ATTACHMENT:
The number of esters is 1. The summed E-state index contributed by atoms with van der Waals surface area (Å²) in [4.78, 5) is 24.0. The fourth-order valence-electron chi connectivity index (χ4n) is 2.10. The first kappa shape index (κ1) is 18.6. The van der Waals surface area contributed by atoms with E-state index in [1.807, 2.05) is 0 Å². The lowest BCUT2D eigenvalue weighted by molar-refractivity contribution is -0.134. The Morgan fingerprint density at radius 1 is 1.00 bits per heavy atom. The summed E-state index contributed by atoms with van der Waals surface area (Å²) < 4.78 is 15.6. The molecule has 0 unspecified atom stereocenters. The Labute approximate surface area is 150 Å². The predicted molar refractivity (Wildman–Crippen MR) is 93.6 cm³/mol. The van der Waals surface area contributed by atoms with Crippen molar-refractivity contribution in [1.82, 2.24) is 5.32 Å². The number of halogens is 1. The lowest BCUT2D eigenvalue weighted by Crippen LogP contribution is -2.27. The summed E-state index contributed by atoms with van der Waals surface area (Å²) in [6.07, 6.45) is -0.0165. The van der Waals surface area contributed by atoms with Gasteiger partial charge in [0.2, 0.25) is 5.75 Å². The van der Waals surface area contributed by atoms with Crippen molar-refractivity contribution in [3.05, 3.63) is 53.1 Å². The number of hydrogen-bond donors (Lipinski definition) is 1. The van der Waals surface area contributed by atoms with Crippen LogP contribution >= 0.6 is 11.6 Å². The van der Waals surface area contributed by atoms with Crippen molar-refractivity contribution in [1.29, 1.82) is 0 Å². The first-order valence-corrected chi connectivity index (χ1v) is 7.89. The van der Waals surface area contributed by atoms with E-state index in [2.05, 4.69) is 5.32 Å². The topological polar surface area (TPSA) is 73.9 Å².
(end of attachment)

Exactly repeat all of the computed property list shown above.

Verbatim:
The number of esters is 1. The summed E-state index contributed by atoms with van der Waals surface area (Å²) in [4.78, 5) is 24.0. The fourth-order valence-electron chi connectivity index (χ4n) is 2.10. The first kappa shape index (κ1) is 18.6. The van der Waals surface area contributed by atoms with E-state index in [1.807, 2.05) is 0 Å². The lowest BCUT2D eigenvalue weighted by molar-refractivity contribution is -0.134. The Morgan fingerprint density at radius 1 is 1.00 bits per heavy atom. The summed E-state index contributed by atoms with van der Waals surface area (Å²) < 4.78 is 15.6. The molecule has 0 unspecified atom stereocenters. The Labute approximate surface area is 150 Å². The predicted molar refractivity (Wildman–Crippen MR) is 93.6 cm³/mol. The van der Waals surface area contributed by atoms with Crippen molar-refractivity contribution in [1.82, 2.24) is 5.32 Å². The number of halogens is 1. The lowest BCUT2D eigenvalue weighted by Crippen LogP contribution is -2.27. The summed E-state index contributed by atoms with van der Waals surface area (Å²) in [6.07, 6.45) is -0.0165. The van der Waals surface area contributed by atoms with Gasteiger partial charge in [0.2, 0.25) is 5.75 Å². The van der Waals surface area contributed by atoms with Crippen molar-refractivity contribution in [3.05, 3.63) is 53.1 Å². The number of hydrogen-bond donors (Lipinski definition) is 1. The van der Waals surface area contributed by atoms with Crippen LogP contribution >= 0.6 is 11.6 Å². The van der Waals surface area contributed by atoms with Crippen molar-refractivity contribution in [1.29, 1.82) is 0 Å². The first-order valence-corrected chi connectivity index (χ1v) is 7.89. The van der Waals surface area contributed by atoms with E-state index in [2.05, 4.69) is 5.32 Å². The topological polar surface area (TPSA) is 73.9 Å².